It's always exciting to try something new. I'd heard of spaghetti squash before, but never actually seen one in real life until just now. I found one in Choku Bai Jo, and I'm told that they grow quite well in the Canberra region. Since it's such an oddity, I've taken lots of photos.
So here it is in its original state, looking a bit like an elongated honeydew melon. There's a nice big avocado next to it for scale. The first step is to cut it in half, where it now looks like a cross between a melon and a pumpkin.
Now you need to cook it, and this is where the advice I found differs. Either you can put it in a greased oven tray, or on one with a couple of centimetres of water in it. Place it cut side down, and bake at 180C for about 30 minutes, until it's quite easy to pierce the rind with a knife. Take it out and scrape out the seeds. You can leave it to cool first, but I found holding it with an oven mitt and scraping with a spoon was fine.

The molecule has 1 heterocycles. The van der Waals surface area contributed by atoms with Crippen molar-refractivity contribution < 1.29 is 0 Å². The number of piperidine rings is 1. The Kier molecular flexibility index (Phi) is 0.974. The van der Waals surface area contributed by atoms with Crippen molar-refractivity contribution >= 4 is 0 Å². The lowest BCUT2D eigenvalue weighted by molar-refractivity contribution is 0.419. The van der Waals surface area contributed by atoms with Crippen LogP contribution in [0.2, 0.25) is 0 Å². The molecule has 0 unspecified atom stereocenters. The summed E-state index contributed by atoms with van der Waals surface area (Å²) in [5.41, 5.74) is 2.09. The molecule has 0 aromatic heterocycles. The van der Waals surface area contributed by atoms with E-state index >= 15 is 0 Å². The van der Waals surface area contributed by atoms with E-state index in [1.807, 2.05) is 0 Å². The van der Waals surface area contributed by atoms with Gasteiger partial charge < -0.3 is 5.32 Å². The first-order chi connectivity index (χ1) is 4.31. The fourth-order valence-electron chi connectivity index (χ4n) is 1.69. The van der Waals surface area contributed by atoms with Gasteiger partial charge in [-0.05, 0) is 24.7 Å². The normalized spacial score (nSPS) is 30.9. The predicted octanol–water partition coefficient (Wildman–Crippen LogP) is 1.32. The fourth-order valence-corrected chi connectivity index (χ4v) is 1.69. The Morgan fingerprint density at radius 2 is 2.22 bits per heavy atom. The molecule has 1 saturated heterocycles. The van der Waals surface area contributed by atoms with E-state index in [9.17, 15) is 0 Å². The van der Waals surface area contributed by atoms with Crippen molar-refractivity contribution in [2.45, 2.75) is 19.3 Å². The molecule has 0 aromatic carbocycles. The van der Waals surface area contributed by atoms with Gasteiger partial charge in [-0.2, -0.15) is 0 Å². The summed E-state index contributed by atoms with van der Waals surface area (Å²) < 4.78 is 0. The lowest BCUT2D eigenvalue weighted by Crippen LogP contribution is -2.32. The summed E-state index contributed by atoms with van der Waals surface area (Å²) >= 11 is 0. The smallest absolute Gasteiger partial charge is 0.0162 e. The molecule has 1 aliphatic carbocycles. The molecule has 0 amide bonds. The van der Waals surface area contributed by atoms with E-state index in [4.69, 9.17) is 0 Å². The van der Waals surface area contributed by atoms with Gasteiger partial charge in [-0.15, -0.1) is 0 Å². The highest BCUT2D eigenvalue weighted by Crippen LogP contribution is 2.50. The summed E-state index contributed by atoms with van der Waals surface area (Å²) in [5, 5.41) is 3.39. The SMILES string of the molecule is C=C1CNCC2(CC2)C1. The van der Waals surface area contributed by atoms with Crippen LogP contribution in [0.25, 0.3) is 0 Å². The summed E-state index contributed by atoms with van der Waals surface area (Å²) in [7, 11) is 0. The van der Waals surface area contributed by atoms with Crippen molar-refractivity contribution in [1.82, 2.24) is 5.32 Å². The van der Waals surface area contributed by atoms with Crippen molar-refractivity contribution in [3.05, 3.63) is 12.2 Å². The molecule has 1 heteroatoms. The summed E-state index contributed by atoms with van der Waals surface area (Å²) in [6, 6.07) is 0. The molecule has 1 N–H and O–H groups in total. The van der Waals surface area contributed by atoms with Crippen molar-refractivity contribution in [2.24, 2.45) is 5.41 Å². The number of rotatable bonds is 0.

And now, take to it with a fork and scrape lengthwise along the squash, and you will end up with a lot of strands, like angelhair pasta - that's very thin spaghetti. Serve it how you will.
Don't expect it to taste like spaghetti, no matter what the low-carb diet books say! It's definitely a squash, more like zucchini. But the texture is fun, and it makes for a nice light meal. Good for summer, tossed with pesto, olives and fetta, perhaps. We actually ate it with a tomato, olive, bacon and chilli sauce. It seemed to need cheese quite a lot. I've also had some tossed with tuna, chilli, peas and corn. It seems to leave me a bit unsatisfied, like having a salad for dinner. A hunk of nice bread would help complete it. Or it could be a side dish - I think it would be good in a gratin.